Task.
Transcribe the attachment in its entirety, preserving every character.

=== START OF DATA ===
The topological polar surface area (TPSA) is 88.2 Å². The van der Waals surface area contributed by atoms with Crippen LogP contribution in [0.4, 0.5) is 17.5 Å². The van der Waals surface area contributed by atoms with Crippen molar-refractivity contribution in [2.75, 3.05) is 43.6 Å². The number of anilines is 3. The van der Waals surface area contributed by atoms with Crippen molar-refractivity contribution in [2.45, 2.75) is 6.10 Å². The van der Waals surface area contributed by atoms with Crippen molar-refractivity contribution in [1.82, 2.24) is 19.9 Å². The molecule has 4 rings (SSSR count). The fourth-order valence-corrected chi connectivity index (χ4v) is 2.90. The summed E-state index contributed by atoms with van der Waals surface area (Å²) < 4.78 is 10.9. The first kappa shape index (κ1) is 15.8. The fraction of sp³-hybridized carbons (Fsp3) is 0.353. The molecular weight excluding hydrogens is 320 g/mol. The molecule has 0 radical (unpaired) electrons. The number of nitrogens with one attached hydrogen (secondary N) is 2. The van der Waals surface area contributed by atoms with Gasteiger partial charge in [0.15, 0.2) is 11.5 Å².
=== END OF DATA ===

The topological polar surface area (TPSA) is 88.2 Å². The van der Waals surface area contributed by atoms with Crippen LogP contribution in [0.4, 0.5) is 17.5 Å². The van der Waals surface area contributed by atoms with Crippen molar-refractivity contribution in [2.75, 3.05) is 43.6 Å². The number of anilines is 3. The van der Waals surface area contributed by atoms with Crippen molar-refractivity contribution in [2.45, 2.75) is 6.10 Å². The van der Waals surface area contributed by atoms with Crippen molar-refractivity contribution in [1.82, 2.24) is 19.9 Å². The molecule has 4 rings (SSSR count). The fourth-order valence-corrected chi connectivity index (χ4v) is 2.90. The summed E-state index contributed by atoms with van der Waals surface area (Å²) < 4.78 is 10.9. The first kappa shape index (κ1) is 15.8. The fraction of sp³-hybridized carbons (Fsp3) is 0.353. The molecular weight excluding hydrogens is 320 g/mol. The molecule has 0 radical (unpaired) electrons. The number of nitrogens with one attached hydrogen (secondary N) is 2. The van der Waals surface area contributed by atoms with Gasteiger partial charge in [0.15, 0.2) is 11.5 Å².